North Korea Threatens South Korean Passenger Planes

North Korea threatened South Korean passenger planes flying near its airspace on Thursday and accused the U.S. and South Korea of attempting to provoke a nuclear war with upcoming joint military drills.

In response, South Korea's Korean Air and Asiana Airlines rerouted their flights to stay clear of North Korean airspace, the Yonhap news agency reported.

The threat from North Korea's Committee for the Peaceful Reunification of the Fatherland comes four days before annual U.S.-South Korean exercises are to begin across South Korea and amid concerns the North is preparing to test-fire a long-range ballistic missile.

The North is "compelled to declare that security cannot be guaranteed for South Korean civil airplanes flying through the territorial air of our side and its vicinity ... while the military exercises are under way," the committee said in statement carried by the state-run Korean Central News Agency.

It did not say what kind of danger South Korean planes would face or whether the threat means the North would shoot down planes. It was also unclear whether the statement was a warning to clear the air before a possible missile launch.

Analysts said there is little chance North Korea would shoot down planes because it knows such a move would lead to a full-scale war, and said the threat was aimed at escalating tensions.

The North is "exercising all its brinksmanship," said Kim Sung-han, an international relations professor at Seoul's Korea University. "I would say it's just rhetoric for now."

South Koreans, however, still vividly remember a North Korean bomb that exploded on a Korean Air flight in 1987, killing all 115 people on board, and another Korean Air jet that was shot down by a Soviet fighter jet in 1983, killing all 269 people aboard.

North Korea has railed for days against the U.S.-South Korean military drills at a time of mounting tensions on the Korean peninsula.

The North called a meeting with generals from the U.S.-led U.N. Command inside the Demilitarized Zone on Monday — the first general-level talks between the two sides in nearly seven years — and reportedly demanded that Washington call off the exercises.

The U.S. military said it would go ahead with the drills involving 26,000 U.S. troops, an unspecified number of South Korean soldiers and a U.S. aircraft carrier. Both Washington and Seoul insist the annual exercises are purely defensive, not preparations for an invasion as the North claims.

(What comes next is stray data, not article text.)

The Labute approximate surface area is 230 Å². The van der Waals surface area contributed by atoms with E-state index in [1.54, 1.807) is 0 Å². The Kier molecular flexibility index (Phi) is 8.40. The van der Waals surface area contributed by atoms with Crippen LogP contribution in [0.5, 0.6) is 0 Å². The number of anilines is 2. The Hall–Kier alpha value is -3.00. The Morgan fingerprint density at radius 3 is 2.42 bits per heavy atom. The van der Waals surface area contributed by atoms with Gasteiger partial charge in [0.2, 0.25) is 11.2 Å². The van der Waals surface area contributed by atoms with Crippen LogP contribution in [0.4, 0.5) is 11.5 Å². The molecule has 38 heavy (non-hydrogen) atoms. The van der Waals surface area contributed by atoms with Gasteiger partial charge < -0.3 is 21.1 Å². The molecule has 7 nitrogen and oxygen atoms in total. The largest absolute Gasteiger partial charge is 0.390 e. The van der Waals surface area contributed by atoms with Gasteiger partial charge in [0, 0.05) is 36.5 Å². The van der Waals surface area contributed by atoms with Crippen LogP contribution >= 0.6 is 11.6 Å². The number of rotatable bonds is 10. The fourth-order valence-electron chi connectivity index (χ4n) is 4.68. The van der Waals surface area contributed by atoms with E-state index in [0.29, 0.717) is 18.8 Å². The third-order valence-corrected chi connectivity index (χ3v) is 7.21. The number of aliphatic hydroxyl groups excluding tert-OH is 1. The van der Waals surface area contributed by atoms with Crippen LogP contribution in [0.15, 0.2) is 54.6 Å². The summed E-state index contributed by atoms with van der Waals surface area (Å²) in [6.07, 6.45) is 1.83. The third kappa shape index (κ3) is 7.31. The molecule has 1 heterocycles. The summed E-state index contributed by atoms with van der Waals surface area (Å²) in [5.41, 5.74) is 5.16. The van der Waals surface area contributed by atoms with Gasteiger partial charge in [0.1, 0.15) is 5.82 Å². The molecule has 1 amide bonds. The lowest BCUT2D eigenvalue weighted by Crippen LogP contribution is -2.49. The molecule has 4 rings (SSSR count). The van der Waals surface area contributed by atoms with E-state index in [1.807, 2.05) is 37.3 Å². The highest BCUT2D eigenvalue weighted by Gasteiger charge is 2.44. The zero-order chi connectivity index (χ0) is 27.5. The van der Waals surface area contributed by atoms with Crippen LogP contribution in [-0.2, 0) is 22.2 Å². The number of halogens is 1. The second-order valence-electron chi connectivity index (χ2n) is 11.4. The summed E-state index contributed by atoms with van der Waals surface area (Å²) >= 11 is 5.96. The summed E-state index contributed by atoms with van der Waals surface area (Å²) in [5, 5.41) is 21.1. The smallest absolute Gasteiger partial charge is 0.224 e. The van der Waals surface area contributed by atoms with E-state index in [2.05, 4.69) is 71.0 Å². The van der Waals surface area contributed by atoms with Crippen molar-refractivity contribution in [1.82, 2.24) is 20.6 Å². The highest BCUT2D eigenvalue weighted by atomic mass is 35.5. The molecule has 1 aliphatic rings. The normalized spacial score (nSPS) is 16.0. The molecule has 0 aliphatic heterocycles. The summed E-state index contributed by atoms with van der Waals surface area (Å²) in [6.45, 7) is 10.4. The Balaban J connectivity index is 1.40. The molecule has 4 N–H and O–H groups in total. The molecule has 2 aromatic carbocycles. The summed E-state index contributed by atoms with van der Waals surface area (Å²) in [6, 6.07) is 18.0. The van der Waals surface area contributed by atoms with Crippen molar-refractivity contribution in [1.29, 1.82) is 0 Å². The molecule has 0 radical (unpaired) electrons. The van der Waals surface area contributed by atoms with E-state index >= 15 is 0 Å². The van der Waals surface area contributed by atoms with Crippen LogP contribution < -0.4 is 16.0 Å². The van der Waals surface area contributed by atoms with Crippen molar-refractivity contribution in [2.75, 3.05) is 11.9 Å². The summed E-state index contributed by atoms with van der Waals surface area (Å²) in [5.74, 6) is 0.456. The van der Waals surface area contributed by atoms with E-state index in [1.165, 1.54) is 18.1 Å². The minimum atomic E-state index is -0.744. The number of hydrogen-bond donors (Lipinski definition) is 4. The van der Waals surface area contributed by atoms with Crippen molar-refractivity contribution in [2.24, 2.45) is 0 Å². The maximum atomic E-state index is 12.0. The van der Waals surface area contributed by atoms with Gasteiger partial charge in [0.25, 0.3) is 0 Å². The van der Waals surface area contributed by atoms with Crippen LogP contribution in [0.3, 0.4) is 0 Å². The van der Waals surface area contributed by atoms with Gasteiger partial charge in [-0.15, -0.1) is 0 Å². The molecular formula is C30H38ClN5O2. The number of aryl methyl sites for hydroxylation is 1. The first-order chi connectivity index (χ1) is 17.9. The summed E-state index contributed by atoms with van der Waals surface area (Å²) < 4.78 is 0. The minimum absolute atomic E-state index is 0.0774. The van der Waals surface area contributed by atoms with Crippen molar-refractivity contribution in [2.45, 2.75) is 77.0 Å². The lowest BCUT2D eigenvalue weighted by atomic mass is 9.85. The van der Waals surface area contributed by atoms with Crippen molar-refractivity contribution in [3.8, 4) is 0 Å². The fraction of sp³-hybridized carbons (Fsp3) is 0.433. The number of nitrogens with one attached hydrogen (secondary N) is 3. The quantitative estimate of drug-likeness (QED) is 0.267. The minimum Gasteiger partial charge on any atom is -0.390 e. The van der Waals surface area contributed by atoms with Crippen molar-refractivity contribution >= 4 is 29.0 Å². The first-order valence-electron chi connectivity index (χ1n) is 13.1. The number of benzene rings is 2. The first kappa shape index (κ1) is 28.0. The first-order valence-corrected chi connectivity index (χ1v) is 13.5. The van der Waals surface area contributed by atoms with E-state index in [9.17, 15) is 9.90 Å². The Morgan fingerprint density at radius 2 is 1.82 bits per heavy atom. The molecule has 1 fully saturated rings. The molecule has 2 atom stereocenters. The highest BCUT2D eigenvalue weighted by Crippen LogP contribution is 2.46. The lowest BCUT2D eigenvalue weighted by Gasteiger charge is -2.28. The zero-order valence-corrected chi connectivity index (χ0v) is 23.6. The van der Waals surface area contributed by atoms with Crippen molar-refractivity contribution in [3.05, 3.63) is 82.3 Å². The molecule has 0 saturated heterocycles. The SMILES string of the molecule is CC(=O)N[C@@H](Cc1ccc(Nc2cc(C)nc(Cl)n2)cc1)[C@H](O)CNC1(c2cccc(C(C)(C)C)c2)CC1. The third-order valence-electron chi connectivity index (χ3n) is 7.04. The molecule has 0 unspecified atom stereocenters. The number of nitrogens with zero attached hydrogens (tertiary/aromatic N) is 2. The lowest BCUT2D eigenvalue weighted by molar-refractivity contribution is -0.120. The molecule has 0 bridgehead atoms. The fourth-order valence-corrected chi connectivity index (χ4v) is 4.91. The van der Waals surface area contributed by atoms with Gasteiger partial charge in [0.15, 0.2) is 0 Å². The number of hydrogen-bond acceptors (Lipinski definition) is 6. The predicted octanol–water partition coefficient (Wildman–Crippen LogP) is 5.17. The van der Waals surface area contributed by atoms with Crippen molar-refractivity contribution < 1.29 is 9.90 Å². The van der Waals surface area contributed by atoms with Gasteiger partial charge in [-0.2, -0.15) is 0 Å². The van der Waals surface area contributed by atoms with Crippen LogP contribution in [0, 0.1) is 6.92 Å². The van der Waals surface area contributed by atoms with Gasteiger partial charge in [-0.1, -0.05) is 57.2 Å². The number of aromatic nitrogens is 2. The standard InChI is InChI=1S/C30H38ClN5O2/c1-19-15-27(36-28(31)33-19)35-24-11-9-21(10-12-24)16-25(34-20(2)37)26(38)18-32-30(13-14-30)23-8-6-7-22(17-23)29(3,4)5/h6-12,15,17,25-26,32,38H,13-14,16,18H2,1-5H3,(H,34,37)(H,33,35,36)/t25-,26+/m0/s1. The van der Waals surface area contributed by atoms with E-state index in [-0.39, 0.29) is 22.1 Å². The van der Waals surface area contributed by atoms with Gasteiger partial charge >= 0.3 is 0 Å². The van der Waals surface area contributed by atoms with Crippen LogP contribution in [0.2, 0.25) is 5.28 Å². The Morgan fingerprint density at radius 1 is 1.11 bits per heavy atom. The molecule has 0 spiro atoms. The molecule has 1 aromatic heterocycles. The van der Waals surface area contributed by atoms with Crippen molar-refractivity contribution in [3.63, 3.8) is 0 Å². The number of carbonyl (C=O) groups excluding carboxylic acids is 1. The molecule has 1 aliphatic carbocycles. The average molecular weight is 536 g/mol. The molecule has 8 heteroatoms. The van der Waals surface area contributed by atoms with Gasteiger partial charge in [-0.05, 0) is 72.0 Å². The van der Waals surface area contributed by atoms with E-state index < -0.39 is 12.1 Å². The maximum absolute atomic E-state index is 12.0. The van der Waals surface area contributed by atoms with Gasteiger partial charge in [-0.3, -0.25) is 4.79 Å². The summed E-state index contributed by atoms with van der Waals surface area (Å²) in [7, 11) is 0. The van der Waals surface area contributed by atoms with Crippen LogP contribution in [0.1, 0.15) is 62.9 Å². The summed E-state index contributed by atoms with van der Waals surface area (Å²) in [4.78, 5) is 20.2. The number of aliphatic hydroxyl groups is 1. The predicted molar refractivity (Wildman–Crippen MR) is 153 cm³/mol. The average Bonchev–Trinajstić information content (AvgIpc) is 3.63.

High-ranking U.N. and North Korean officials were scheduled to meet again at the DMZ on Friday.

Stepping up the rhetoric ahead of the second meeting, North Korea said the drills would constitute a "criminal act against peace" and were "aimed at bringing the dark clouds of a nuclear war to hang over the Korean peninsula."

North Korea announced last week that it is preparing to send a communications satellite into space but regional powers suspect the claim is a cover for the launch of a long-range missile capable of reaching Alaska.

Analysts say satellite images show brisk activity at the launch site in North Korea's northeast.

In Australia, visiting South Korean President Lee Myung-bak said North Korea was ramping up its threats to achieve "a more positive position" at the negotiating table with President Barack Obama's administration over a nuclear disarmament-for-aid deal.

Relations between the two Koreas — which technically remain at war because their three-year conflict ended in 1953 with a truce, not a peace treaty — have sunk to their lowest level in years since Lee took office a year ago with a hard-line stance toward North Korea.

Incensed by Lee's tough policy, the North cut off reconciliation talks and in late January declared it would no longer honor a nonaggression pact and other peace agreements.

In Tokyo, U.S. envoy Stephen W. Bosworth and Japan's main envoy to the nuclear talks Akitaka Saiki, urged the North "not to take an action that would harm the region's peace and stability," Japan's Foreign Ministry said in a statement.

The two envoys said a launch — even of a satellite — would violate U.N. Security Council resolutions banning the North from engaging in ballistic activity, the ministry said. Japanese officials say Tokyo may seek additional sanctions against North Korea in case of a launch. Defense Minister Yasukazu Hamada indicated that it could use a missile shield to shoot one down.